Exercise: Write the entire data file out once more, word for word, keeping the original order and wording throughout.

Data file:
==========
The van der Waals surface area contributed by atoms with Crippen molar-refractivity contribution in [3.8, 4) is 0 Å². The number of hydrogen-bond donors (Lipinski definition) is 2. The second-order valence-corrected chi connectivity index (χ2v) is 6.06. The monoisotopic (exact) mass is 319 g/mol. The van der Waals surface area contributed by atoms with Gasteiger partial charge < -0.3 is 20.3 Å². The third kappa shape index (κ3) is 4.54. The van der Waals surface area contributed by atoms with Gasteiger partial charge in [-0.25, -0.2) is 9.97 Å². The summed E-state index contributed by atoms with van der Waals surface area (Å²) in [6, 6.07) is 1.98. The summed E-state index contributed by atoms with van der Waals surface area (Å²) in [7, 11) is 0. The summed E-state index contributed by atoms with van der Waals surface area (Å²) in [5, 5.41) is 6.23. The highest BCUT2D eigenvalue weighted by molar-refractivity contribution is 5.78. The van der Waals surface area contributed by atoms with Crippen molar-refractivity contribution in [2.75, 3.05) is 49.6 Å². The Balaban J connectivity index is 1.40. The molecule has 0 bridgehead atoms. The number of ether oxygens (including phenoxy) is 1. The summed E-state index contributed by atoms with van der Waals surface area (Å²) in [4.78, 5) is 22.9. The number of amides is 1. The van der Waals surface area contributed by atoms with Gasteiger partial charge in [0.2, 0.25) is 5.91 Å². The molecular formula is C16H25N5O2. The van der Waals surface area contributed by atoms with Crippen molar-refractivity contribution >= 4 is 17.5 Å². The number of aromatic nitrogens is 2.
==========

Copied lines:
The van der Waals surface area contributed by atoms with Crippen molar-refractivity contribution in [3.8, 4) is 0 Å². The number of hydrogen-bond donors (Lipinski definition) is 2. The second-order valence-corrected chi connectivity index (χ2v) is 6.06. The monoisotopic (exact) mass is 319 g/mol. The van der Waals surface area contributed by atoms with Gasteiger partial charge < -0.3 is 20.3 Å². The third kappa shape index (κ3) is 4.54. The van der Waals surface area contributed by atoms with Gasteiger partial charge in [-0.25, -0.2) is 9.97 Å². The summed E-state index contributed by atoms with van der Waals surface area (Å²) in [6, 6.07) is 1.98. The summed E-state index contributed by atoms with van der Waals surface area (Å²) in [7, 11) is 0. The summed E-state index contributed by atoms with van der Waals surface area (Å²) in [5, 5.41) is 6.23. The highest BCUT2D eigenvalue weighted by molar-refractivity contribution is 5.78. The van der Waals surface area contributed by atoms with Crippen molar-refractivity contribution in [2.75, 3.05) is 49.6 Å². The Balaban J connectivity index is 1.40. The molecule has 0 bridgehead atoms. The number of ether oxygens (including phenoxy) is 1. The summed E-state index contributed by atoms with van der Waals surface area (Å²) in [4.78, 5) is 22.9. The number of amides is 1. The van der Waals surface area contributed by atoms with Gasteiger partial charge in [0.2, 0.25) is 5.91 Å². The molecular formula is C16H25N5O2. The van der Waals surface area contributed by atoms with Crippen molar-refractivity contribution >= 4 is 17.5 Å². The number of aromatic nitrogens is 2.